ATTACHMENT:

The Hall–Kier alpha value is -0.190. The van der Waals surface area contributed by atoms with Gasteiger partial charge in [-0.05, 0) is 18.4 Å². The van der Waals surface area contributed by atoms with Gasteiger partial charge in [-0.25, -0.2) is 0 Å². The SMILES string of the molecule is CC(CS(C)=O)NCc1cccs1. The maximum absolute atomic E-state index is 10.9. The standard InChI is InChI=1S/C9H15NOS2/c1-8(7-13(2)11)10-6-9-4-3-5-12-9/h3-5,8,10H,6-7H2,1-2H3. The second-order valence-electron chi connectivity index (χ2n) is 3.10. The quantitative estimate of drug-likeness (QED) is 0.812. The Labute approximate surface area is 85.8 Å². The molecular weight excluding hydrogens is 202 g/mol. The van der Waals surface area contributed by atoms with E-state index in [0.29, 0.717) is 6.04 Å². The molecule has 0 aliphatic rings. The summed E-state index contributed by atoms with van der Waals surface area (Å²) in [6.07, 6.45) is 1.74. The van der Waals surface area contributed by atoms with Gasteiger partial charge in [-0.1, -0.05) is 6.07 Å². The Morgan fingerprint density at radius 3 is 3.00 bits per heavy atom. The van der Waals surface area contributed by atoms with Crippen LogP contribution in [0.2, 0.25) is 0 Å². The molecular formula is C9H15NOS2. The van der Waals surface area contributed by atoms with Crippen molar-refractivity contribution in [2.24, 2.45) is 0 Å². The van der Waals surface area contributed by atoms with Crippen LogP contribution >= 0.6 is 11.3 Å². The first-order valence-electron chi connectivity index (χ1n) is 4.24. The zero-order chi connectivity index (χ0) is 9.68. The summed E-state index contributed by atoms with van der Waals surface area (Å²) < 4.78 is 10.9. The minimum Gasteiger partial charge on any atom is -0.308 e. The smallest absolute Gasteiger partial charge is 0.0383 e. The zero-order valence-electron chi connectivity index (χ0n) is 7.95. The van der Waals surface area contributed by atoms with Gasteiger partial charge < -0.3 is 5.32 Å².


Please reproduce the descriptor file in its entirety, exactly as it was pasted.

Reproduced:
The Hall–Kier alpha value is -0.190. The van der Waals surface area contributed by atoms with Gasteiger partial charge in [-0.05, 0) is 18.4 Å². The van der Waals surface area contributed by atoms with Gasteiger partial charge in [-0.25, -0.2) is 0 Å². The SMILES string of the molecule is CC(CS(C)=O)NCc1cccs1. The maximum absolute atomic E-state index is 10.9. The standard InChI is InChI=1S/C9H15NOS2/c1-8(7-13(2)11)10-6-9-4-3-5-12-9/h3-5,8,10H,6-7H2,1-2H3. The second-order valence-electron chi connectivity index (χ2n) is 3.10. The quantitative estimate of drug-likeness (QED) is 0.812. The Labute approximate surface area is 85.8 Å². The molecular weight excluding hydrogens is 202 g/mol. The van der Waals surface area contributed by atoms with E-state index in [0.29, 0.717) is 6.04 Å². The molecule has 0 aliphatic rings. The summed E-state index contributed by atoms with van der Waals surface area (Å²) in [6.07, 6.45) is 1.74. The van der Waals surface area contributed by atoms with Gasteiger partial charge in [-0.1, -0.05) is 6.07 Å². The Morgan fingerprint density at radius 3 is 3.00 bits per heavy atom. The van der Waals surface area contributed by atoms with Crippen LogP contribution in [0.2, 0.25) is 0 Å². The molecular formula is C9H15NOS2. The van der Waals surface area contributed by atoms with Crippen molar-refractivity contribution in [2.24, 2.45) is 0 Å². The van der Waals surface area contributed by atoms with Crippen LogP contribution >= 0.6 is 11.3 Å². The first-order valence-electron chi connectivity index (χ1n) is 4.24. The zero-order chi connectivity index (χ0) is 9.68. The summed E-state index contributed by atoms with van der Waals surface area (Å²) < 4.78 is 10.9. The minimum Gasteiger partial charge on any atom is -0.308 e. The smallest absolute Gasteiger partial charge is 0.0383 e. The zero-order valence-electron chi connectivity index (χ0n) is 7.95. The van der Waals surface area contributed by atoms with Gasteiger partial charge < -0.3 is 5.32 Å².